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How often have you received a lined pipe elbow on site, only to find that it doesn’t fit? We know this happens often—and it’s frustrating. Lined pipe can be unforgiving. Which is why some of the world’s leading mine sites are starting to use mining hose on bends.

Not only is mining hose easier to install, but it can make a big difference to the wear performance and lifespan of your plant’s slurry piping system. Here, we explain three advantages to using mining hose on bends.

1. Geometry and fit

There are many technical considerations if you’re using hard piping on a bend in your plant. The bend radius, tangent lengths, and end connection angles all must be spot-on, so when the spool arrives on site, it fits perfectly. There’s a lot to get right and the potential for mistakes is high.

Mining hose fits better on bends because it has:

Greater axial deflection

You can stretch or compress the hose between two fixed points.

Axial deflection

Greater lateral deflection

You can curve the hose where there’s an offset or misalignment between the two pipes you’re trying to connect.

Lateral deflection

Greater angular deflection

You can flex the hose if the angles of the end connections or coupling are misaligned.

Angular deflection

Greater torsional deflection

The hose can twist when it needs to during installation and service.

Tortional deflection

If a bend is going to face any of the forces listed above, a hose bend is going to be a better option than a rigid spool.

A hose’s flexibility provides radically greater tolerance when you’re trying to connect or align with existing pipework. And that extra wriggle room makes it easier during installation.

Plus, mining hose will also better absorb vibration both from your pumps and from fast-moving slurry travelling through the line.

Vibration absorption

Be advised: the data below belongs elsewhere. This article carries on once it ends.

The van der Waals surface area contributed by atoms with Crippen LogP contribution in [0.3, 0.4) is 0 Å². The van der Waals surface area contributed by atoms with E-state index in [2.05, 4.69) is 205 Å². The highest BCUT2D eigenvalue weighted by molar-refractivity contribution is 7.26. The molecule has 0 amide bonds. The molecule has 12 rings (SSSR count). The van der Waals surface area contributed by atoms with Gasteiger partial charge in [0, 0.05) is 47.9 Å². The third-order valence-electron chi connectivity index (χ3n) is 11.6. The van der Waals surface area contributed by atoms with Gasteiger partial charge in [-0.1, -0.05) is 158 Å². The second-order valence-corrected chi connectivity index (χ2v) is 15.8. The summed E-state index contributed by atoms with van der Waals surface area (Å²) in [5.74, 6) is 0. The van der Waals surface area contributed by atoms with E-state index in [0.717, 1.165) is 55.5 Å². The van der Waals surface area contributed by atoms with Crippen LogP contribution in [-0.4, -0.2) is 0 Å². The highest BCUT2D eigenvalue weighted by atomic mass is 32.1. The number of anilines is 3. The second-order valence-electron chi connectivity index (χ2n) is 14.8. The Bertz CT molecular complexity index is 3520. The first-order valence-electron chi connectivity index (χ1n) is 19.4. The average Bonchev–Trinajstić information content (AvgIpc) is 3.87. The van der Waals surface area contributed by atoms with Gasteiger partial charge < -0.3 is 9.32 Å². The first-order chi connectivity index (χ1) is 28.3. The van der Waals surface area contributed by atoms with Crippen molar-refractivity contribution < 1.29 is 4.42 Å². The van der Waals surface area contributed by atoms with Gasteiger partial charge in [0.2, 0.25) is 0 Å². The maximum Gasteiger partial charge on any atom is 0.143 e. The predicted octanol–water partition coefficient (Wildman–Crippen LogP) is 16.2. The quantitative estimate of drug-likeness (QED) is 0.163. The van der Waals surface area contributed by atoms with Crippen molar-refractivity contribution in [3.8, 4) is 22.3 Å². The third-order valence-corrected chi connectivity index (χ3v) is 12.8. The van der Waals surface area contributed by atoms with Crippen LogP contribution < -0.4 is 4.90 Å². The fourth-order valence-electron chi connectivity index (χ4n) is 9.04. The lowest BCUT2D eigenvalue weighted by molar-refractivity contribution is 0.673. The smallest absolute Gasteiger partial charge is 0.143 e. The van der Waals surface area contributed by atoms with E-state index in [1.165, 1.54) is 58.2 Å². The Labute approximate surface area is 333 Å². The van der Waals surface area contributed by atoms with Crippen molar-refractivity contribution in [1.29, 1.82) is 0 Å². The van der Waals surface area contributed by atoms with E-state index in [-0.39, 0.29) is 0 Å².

Which leads us to the second advantage of using mining hose on bends.

2. Absorption and deflection of particle impact

Mining hose elbows provide more ‘give’ than rigid pipe. This means when hard and fast slurry hits the pipe wall, particles are deflected rather than absorbed. So you end up with substantially increased wear performance compared to a rigid lined-pipe bend.

To understand this, let’s touch on elastic and plastic deformation and its role in pipe wear.

Elastic deformation

Elastic deformation can be thought of like a ball bouncing on a trampoline. When a particle hits the pipe liner, it causes a small deformation in the lining, which returns to its normal state once the particle has rebounded.

Elastic impact: Temporary micro deformation leads to lower wear rate

Plastic deformation

Plastic deformation is more like a stone hitting your car windscreen. It creates a permanent deformation. Rather than bouncing off, when a particle impacts the liner, it causes a tear or fracture.

Plastic impact: Cut, tear, or fracture leads to higher wear rate

Both wear mechanisms occur in slurry piping, but plastic deformation will result in higher wear on pipes.

With rigid pipe, the liner—such as rubber or polyurethane—provides a level of elastic deformation.

However, with mining hose, the inner liner provides wear deflection, plus the entire carcass of the hose will absorb vibration and spread the impact from large particles or high-velocity slurry. So, you get an extra layer of particle energy absorption and dispersion that doesn’t happen with hard piping.

Ceramic-lined mining hose is a good option for tight radius bends

In small radius bends, like cyclone overflows, we often see accelerated wear which leads to ongoing maintenance issues.

When this happens, it’s worth looking at ceramic-lined hose because it does two things to reduce wear in this situation. The ceramic tiles increase the wear life of the pipework by deflecting the particles. And, the rubber hose absorbs and dissipates impact from the high-velocity slurry.

3. Easy bore matching for better flow and wear

This photo from a gold plant shows leading edge wear because the pipes were not bore matched. It caused recurring leaks and downtime until the pipes were replaced.

Leading edge wear happens when IDs are not bore matched

Matching the internal diameter (ID) of the slurry hose to a set size reduces leading edge wear on the flange faces and the hose liner. This is easier to do on mining hose because of the way its manufactured.

Mining hose bends are built on mandrels from the inside out, so it allows you to increase the liner thickness. Your mining hose supplier will either have a mandrel built to that size, or you can specify this when ordering your elbow or bend.

Plus, you can build the outer arc of the bend (where there’s likely to be more wear) with a thicker liner without compromising the hose ID.

Reliability is a team effort

When debottlenecking or upgrading parts of your plant, it’s worth looking at whether some of the rigid elbows in your piping system would work better as mining hose bends.

In our experience, the best slurry piping systems have a combination of hard lined-pipe and flexible mining hose. This gives you the best of both worlds—the strength of steel with the flexibility and increased tolerance of mining hose.

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